so our only hope is that if we ever are visited by a technologically advanced civilization that they are Chuck Berry Fans and only come to take over our Music Industry.”

  • ->> Is this for an Official Movie soundtrack?

“Play more Eve
this is silly… you are watching too much YouTube… reading too much stuff on the internet… you’re trying to think way too much and not playing enough games! so crawl back in you holes and play more Eve!”

  • ->> It can be a good exercise for calculations.

“Sphynx ? 86,000 years?? you sure ??? you positive ??
don’t even no what to say about that ^^^”



Now, I didn’t see those videos yet, except for a few,
but there is evidence that the Sphinx was built before floods.
Also, there is evidence that the North African continent , namely, the Sahara desert, becomes lush with water, every so often, although I forgot the current scientific figure.
It’s around every 30,000 years or so, maybe less, but not likely more.
The water from the South moves North, and the water underground is greater in mass and volume than the water of the Great Lakes combined.
There is water near the Sahara, however, there is a drought which causes it to go underground.
The cause of the water and humidity going back North is due to a wobble in the Earth rotation.

Edit:
I’m not saying that insurance is not good to offer payments to replace damage caused by Acts of God, or the omission of it, depending on the clauses.
However, what I am referring to is that is may be possible to design systems which are better organized to prevent damage from those conditions.
What would otherwise be destroyed and leave nothing behind, perhaps with forfeiture of information or other work, may be able to be saved or used, or other.

For instance, the Fukushima reactor 10 meters high sea-wall was a good idea, but just how much higher would it have required to prevent the tsunami to go over it with the width that it had.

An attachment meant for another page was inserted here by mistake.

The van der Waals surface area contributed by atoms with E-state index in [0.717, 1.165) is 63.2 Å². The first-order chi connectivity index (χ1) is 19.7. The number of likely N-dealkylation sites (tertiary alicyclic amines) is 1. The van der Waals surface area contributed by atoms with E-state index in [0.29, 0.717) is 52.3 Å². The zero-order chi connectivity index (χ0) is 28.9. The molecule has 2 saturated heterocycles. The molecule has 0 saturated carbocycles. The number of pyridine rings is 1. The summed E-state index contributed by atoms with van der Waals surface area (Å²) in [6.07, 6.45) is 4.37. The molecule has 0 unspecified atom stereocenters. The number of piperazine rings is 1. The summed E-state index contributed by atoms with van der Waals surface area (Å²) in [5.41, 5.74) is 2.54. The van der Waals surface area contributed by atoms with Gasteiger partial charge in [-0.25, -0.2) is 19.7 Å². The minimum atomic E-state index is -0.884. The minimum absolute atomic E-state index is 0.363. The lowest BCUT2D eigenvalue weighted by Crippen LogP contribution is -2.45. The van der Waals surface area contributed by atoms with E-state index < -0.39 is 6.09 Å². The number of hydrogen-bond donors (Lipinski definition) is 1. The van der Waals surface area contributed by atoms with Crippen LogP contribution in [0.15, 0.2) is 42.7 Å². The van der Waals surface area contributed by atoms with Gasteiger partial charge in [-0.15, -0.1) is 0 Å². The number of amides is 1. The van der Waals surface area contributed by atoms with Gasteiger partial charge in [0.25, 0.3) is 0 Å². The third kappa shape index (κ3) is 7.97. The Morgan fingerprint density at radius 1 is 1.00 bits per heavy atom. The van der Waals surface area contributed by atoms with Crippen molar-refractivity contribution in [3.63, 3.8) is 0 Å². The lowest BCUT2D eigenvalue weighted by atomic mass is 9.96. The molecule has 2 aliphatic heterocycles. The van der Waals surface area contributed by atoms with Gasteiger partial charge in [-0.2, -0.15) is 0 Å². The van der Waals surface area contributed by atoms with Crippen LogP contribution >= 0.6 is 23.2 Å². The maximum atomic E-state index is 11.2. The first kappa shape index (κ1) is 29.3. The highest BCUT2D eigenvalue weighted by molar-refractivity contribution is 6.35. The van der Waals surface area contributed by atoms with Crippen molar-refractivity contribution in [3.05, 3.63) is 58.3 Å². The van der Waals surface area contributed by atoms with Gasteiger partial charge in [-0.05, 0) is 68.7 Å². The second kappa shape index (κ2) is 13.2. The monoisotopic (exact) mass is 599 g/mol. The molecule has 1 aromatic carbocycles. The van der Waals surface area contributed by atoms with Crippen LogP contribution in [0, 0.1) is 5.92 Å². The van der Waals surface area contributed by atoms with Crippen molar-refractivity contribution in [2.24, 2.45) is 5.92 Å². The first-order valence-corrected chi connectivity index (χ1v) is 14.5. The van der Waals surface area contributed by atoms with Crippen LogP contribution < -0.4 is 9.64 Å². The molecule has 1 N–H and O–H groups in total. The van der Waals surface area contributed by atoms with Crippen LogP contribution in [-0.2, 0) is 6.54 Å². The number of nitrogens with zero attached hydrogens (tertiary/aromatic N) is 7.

What was the amount of weight or mass of water displacement that it could withstand?

I wonder if 20 or 30 meters higher would have sufficed given the severity of the case.
I am pretty sure it is a record high problem which was caused and that there never was a more severe instance before.
So, the work done to prevent damage was good, and the improvements to increase the prevention level can use the previous work data, despite that it is not without any costs.
(It would cost more initially to save more in the long run.)

_Edit 23:27:
Perhaps, if we had a system even halfway from there, or 25% of the way from here to there, or even 10% of it, our sensors would get a more accurate reading as to what is going on there.
Needless to say, if we had system on site, we’d be able to analyse their system in details and get the communication in 4.3 years.
The signals we not get from there are double that time, or 8.6 years with the return trip.
Of course, our sensors get the emission from them in 4.3 years.
I am not sure which sensors are the most accurate for this at this time, but it may change from time to time.

There is some time related comparison:

As long as its only robotic probes, we could actually do it, it just would cost a tremendous amount of money, several decades of work and a bit of luck. Something simple like a cheap ion drive fueled by nuclear power cells could do a flyby, for example. Continuous small acceleration could get it over there in less than 50 years. Statistically, you just have to throw out enough cheap probes like this and sooner or later, one will survive the voyage and send back usable data.

The best thing: If the first attempts fail, every new attempt will be made after 50+ years of technological advancement, so the chances of success on every new attempt would go up!

right, + it’s going to be valuable data

Make sure to fix the damage along the way though.

I’m pretty sure there’d be some way to set up mid points along the way for communication and, transport purposes.

Like, how many probes do we have set up in our own solar system?
I remember seeing a few which were off the planar scale, and along the other perpendicular orientation, although this probably costs more energy.